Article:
Much more at CATO. Read it. Incorporate it.

Posted by Rojas @ 10:16 pm on November 11th 2008

New Conservative Principle Four: What He Said

P.J. O’Rourke, finding his best form in a decade.

Posted by Brad @ 6:10 pm on November 7th 2008

New Conservative Principle Three: the Rule of Law

As per Rojas’ notion here and his first issue here, and Cameron throwing in here, I’ll offer my first.

The rule of law is a bit broad, granted, but it’s also, historically, a core conservative principle, and a very centrist one, and its loss as a governing value is directly responsible for the worst excesses of the Bush administration, and the biggest reason the Republican party has lost its way.

What I mean by it, basically, is two-fold. A profound respect for the laid out process of governance, and a wide appeal to make sure the people who play by the rules don’t get screwed. It is, as much as anything, a rhetorical rubric, a dominant narrative as much as anything (and a proven one), but it’s also a strategic tool that has impact for both a conservative opposition and for a retooling of fundamental messages on specific issues.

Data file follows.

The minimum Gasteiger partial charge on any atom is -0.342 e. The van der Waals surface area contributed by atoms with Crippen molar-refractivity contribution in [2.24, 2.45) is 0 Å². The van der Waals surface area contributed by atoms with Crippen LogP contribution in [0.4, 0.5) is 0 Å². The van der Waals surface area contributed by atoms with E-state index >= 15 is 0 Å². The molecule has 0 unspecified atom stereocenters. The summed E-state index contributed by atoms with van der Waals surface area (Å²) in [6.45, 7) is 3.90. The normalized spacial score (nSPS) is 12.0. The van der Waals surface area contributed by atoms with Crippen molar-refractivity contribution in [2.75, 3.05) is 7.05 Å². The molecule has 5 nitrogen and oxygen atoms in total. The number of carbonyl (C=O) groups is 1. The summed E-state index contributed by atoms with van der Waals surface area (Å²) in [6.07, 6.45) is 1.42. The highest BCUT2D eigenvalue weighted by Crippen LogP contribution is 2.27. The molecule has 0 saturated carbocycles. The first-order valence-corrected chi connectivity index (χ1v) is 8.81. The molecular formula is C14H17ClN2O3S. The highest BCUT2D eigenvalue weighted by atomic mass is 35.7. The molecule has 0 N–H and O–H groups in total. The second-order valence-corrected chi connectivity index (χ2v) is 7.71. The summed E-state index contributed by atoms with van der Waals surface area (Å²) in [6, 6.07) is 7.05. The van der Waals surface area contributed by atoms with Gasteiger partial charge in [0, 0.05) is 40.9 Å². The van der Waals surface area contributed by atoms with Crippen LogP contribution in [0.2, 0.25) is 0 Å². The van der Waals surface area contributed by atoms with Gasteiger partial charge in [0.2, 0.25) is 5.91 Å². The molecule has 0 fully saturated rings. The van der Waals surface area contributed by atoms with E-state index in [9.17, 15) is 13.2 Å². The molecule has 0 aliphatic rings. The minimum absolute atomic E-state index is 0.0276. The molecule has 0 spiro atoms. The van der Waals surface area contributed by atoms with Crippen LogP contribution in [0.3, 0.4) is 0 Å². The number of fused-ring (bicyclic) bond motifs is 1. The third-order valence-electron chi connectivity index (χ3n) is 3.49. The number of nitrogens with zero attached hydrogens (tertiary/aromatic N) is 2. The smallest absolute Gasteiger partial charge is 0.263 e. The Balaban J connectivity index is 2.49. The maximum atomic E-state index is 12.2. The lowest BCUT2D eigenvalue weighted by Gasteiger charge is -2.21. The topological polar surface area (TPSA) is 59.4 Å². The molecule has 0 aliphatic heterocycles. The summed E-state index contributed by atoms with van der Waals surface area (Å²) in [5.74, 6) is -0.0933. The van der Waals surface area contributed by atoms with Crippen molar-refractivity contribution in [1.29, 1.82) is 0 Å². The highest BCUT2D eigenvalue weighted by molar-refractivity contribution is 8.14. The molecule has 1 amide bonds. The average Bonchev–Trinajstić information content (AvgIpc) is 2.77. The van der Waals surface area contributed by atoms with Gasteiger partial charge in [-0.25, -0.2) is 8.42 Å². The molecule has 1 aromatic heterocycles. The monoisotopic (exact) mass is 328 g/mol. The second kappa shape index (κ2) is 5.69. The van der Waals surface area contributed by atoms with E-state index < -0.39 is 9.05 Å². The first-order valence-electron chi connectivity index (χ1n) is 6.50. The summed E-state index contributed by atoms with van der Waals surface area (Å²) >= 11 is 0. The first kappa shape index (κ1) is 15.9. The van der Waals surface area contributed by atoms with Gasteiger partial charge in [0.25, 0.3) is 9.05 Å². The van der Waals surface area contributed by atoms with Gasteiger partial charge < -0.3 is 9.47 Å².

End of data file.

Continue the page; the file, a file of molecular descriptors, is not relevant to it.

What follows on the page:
Some examples of its application.


Posted by Cameron @ 1:32 am on November 7th 2008

Cameron’s new conservative principle: Education

The Republican Party needs to claim a proactive and modern position in reforming our nation’s horrendous education system. Screaming “vouchers” isn’t enough. If the GOP was really serious about becoming respectable again, it must be demonstrated that the philosophy of limited government and individual responsibility are still integral to the Republican Party. A comprehensive, yet simple plan to dramatically enhance the level of choice and competition within the public school system is a great way forward. While the issue is clouded by the fact that state and local governments are the main providers of public education, a strong federal mandate of parental choice and school/teacher accountability could do wonders in enhancing the school system.